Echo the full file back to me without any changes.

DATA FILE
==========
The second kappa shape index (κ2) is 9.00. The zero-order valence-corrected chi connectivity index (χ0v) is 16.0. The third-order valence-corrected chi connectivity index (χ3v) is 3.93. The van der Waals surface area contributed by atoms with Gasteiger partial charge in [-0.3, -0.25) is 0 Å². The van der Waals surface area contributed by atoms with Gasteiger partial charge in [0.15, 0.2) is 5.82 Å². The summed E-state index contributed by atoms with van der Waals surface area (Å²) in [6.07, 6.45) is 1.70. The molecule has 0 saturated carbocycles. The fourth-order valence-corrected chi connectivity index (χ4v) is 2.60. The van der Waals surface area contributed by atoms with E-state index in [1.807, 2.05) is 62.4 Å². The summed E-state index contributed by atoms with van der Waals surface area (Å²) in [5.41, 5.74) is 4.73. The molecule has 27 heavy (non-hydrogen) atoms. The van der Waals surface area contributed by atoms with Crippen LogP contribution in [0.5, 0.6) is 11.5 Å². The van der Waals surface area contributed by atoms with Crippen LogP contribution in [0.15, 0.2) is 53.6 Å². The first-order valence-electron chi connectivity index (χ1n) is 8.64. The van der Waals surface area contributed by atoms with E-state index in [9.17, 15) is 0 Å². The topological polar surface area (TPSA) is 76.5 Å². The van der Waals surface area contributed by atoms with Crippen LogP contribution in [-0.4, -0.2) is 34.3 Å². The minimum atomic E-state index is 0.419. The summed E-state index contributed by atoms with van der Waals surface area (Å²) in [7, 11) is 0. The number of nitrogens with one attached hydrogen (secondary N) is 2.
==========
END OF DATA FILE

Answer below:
The second kappa shape index (κ2) is 9.00. The zero-order valence-corrected chi connectivity index (χ0v) is 16.0. The third-order valence-corrected chi connectivity index (χ3v) is 3.93. The van der Waals surface area contributed by atoms with Gasteiger partial charge in [-0.3, -0.25) is 0 Å². The van der Waals surface area contributed by atoms with Gasteiger partial charge in [0.15, 0.2) is 5.82 Å². The summed E-state index contributed by atoms with van der Waals surface area (Å²) in [6.07, 6.45) is 1.70. The molecule has 0 saturated carbocycles. The fourth-order valence-corrected chi connectivity index (χ4v) is 2.60. The van der Waals surface area contributed by atoms with E-state index in [1.807, 2.05) is 62.4 Å². The summed E-state index contributed by atoms with van der Waals surface area (Å²) in [5.41, 5.74) is 4.73. The molecule has 27 heavy (non-hydrogen) atoms. The van der Waals surface area contributed by atoms with Crippen LogP contribution in [0.5, 0.6) is 11.5 Å². The van der Waals surface area contributed by atoms with Crippen LogP contribution in [0.15, 0.2) is 53.6 Å². The first-order valence-electron chi connectivity index (χ1n) is 8.64. The van der Waals surface area contributed by atoms with E-state index in [9.17, 15) is 0 Å². The topological polar surface area (TPSA) is 76.5 Å². The van der Waals surface area contributed by atoms with Crippen LogP contribution in [-0.4, -0.2) is 34.3 Å². The minimum atomic E-state index is 0.419. The summed E-state index contributed by atoms with van der Waals surface area (Å²) in [7, 11) is 0. The number of nitrogens with one attached hydrogen (secondary N) is 2.